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A Healthy Cheery Fruit

By Bill

Many people would enjoy a small basket of cherries and agree that they taste great. But when we eat these small red fruits, we reap more benefits than just their taste. Cherries are packed with antioxidants and provide numerous health benefits, helping those who struggle with insomnia, joint pain, and diabetes.

Tart, or sour, cherries can be an effective antidote for jet lag or lack of sleep. When we toss and turn at night, drink some cherry juice. In a study, participants boosted their melatonin intake by following a routine that entails drinking cherry juice 30 minutes after waking up and 30 minutes before each meal. Because cherries are a good source of melatonin, the hormone which helps people regulate their sleeping cycles, they can help deal with severe jet lag. Sour cherries, in addition to regulating sleep, also help alleviate muscle pain. Studies suggest that a cup and a half of tart cherries or one cup of tart cherry juice can reduce muscle inflammation and soreness. In fact, a group of marathon runners who drank tart cherry juice twice daily beginning a week before their race experienced less muscle pain after the race than those who drank another fruit drink.

Cherries, despite their sweet taste, has a greatly reduced effect on blood glucose levels, which can be measured by the glycemic index. Sweet cherries have a low glycemic index of 22 — lower than apricots (57), grapes (46), peaches (42), blueberries (40) or plums (39). As such, cherries are a healthier snack than many other fruits, especially for diabetics.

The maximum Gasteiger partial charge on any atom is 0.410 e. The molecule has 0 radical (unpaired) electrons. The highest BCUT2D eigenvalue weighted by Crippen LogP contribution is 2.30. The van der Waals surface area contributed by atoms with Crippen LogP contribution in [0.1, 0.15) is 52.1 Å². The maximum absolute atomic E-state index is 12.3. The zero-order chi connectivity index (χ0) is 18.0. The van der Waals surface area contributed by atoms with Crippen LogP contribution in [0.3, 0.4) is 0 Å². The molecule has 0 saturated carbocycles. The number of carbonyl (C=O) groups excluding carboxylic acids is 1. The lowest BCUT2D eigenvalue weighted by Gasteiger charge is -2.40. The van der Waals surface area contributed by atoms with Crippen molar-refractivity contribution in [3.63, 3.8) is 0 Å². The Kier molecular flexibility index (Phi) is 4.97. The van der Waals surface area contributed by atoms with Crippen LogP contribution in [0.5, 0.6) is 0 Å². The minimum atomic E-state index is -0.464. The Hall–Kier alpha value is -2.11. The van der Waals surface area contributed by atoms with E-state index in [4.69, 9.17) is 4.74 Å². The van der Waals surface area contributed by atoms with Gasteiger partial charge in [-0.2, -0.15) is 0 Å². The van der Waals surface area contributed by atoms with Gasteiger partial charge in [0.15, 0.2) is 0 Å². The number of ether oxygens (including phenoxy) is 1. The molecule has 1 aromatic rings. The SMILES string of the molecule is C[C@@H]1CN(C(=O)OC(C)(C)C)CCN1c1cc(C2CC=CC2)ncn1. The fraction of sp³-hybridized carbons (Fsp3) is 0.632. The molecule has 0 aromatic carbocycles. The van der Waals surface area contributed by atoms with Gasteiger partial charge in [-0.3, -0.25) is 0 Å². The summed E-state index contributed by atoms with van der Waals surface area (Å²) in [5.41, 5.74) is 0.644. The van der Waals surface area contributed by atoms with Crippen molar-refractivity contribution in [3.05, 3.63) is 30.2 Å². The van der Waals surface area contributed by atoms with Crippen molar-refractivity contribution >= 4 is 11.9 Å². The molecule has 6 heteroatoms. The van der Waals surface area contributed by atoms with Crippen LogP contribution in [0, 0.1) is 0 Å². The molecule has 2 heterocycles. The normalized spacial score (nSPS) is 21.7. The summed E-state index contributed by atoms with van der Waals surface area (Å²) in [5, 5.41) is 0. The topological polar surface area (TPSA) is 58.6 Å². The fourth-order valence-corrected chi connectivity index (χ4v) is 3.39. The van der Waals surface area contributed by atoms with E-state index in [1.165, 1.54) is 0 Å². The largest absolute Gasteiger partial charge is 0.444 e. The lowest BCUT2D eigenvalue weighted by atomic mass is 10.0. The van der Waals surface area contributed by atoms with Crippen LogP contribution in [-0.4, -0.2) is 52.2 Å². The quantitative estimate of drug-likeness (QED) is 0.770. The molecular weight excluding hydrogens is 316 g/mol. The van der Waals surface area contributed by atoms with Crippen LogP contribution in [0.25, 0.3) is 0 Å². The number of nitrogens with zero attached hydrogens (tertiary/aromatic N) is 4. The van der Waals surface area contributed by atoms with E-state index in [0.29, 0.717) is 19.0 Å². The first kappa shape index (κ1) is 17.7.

Strokes are one of the most feared medical emergencies that claim 200,000 lives in the US a year. Tart cherries, luckily, provide cardiovascular benefits. The anthocyanins, which are the pigments giving tart cherries its red color, may activate PPAR, proteins that regulate genes involved in fat and glucose metabolism. In turn, according to a study from the University of Michigan, this reduces the risk of high cholesterol and blood pressure.

By eating cherries, one can lower the risk of gout attacks by 35 percent in a study conducted by Boston University with 633 gout patients. Gout patients who consumed 3 servings of cherries in just 2 days had a 35 percent lower risk of gout attacks, compared to those who did not eat the cherries. He attributes the positive effects to anthocyanins – plant pigments that have powerful antioxidant and anti-inflammatory properties. Though anthocyanins are found in red and purple fruits, including raspberries and blueberries, cherries, especially tart cherries, contain higher levels of these pigments.

Cherries can help prevent the formation of sources of colon cancer, such as harmful chemicals in charred meat. Research found that substances in tart cherries can reduce the levels of carcinogenic chemicals that develop from the charring of hamburgers. When people added tart cherries to ground beef patties, they found that cherry tissue not only slows down the oxidation deterioration of meat lipids, but also substantially reduces the formation of heterocyclic aromatic amines.

As it turns out, cherries have many beneficial, hidden qualities that give people all the more reason to consume these bright red delights.

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